Asian long-horned beetles are a threat to New York's woodlands.

Invasive Pests

What is an Invasive Species?

Invasive species are non-native species that can cause harm to the environment, the economy or to human health. Invasives come from all around the world. As international trade increases, so does the rate of invasive species introductions. Invasive species are one of the greatest threats to New York's biodiversity. They cause or contribute to: habitat degradation and loss; the loss of native fish, wildlife and tree species; the loss of recreational opportunities and income; and crop damage and diseases in humans and livestock ( from the New York Dept. of Environmental Conservation).

bed bug 
Cimex lectularius

Bed Bugs

Bed Bugs are small insects that can inhabit bedrooms and hotel rooms. They feed on blood and their bites can cause a rash. Learn how to identify and manage them, here.

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Adult emerald ash borer, Agrilus planipennis Fairmaire, 1888

Emerald Ash Borer

Learn how to identify the Emerald Ash Borer, monitor your Ash trees, detect and report possible EAB in your trees, and more, with resources we've compiled on this site.

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Hemlock woolly adelgid  (Adelges tsugae) -adult

Hemlock Pest

The Hemlock Woolly Adelgid lives and feeds on hemlock trees. Infested trees can die within 2 years, although 10-12 years is more common.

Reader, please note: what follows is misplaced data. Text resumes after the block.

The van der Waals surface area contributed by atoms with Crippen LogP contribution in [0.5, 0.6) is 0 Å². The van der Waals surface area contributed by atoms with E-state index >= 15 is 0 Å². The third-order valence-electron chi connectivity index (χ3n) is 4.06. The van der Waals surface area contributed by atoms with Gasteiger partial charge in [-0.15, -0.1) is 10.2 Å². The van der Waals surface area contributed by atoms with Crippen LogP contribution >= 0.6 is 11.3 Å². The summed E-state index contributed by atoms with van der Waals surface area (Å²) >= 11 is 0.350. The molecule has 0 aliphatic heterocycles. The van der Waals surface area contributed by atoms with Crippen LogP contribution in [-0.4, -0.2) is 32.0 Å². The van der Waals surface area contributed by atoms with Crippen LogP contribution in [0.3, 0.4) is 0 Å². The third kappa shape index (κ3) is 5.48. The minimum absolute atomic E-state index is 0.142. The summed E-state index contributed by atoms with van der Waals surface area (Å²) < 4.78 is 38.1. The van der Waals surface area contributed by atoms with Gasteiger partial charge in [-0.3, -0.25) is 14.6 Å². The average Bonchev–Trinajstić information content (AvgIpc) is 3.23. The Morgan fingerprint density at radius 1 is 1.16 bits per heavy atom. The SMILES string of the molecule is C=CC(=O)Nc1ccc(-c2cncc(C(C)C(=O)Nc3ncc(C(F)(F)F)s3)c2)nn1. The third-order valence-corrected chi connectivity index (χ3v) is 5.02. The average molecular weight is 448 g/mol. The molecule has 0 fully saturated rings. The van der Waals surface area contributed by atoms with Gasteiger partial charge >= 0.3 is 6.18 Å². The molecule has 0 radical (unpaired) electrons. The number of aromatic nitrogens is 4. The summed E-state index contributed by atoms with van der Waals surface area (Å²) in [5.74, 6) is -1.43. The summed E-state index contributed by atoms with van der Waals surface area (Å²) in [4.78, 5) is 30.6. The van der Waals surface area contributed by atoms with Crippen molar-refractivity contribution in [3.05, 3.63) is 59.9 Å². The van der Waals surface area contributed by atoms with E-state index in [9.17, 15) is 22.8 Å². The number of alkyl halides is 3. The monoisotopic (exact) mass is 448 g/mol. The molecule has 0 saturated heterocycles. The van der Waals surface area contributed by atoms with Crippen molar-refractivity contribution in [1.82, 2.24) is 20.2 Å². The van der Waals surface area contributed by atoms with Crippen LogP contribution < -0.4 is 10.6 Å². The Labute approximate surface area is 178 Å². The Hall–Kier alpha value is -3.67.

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Brown Marmorated Stink Bug on leaf

Brown Marmorated Stink Bug

The Brown Marmorated Stink Bug is native to Asia, and was first detected in Pennsylvania in 2001. It produces an unpleasant smell indoors, and can damage shade and fruit trees, vegetables and legumes.

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Asian longhorned beetle (male)

Asian Longhorned Beetle

First found in New York in 1996, the Asian Longhorned Beetle is a serious threat to our maples and other hardwood trees.

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boxelder bug 
Boisea trivittata

Boxelder Bugs

Boxelder Bugs (Boisea trivittata) are nuisance pests. Their feces can stain light colored surfaces and smashing them can also release an unpleasant odor. Learn how to identify and manage them, here.

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Contact

Sue Gwise
Horticulture and Natural Resouces Educator
Sjg42@cornell.edu
315-788-8450 ext. 243

Last updated June 20, 2017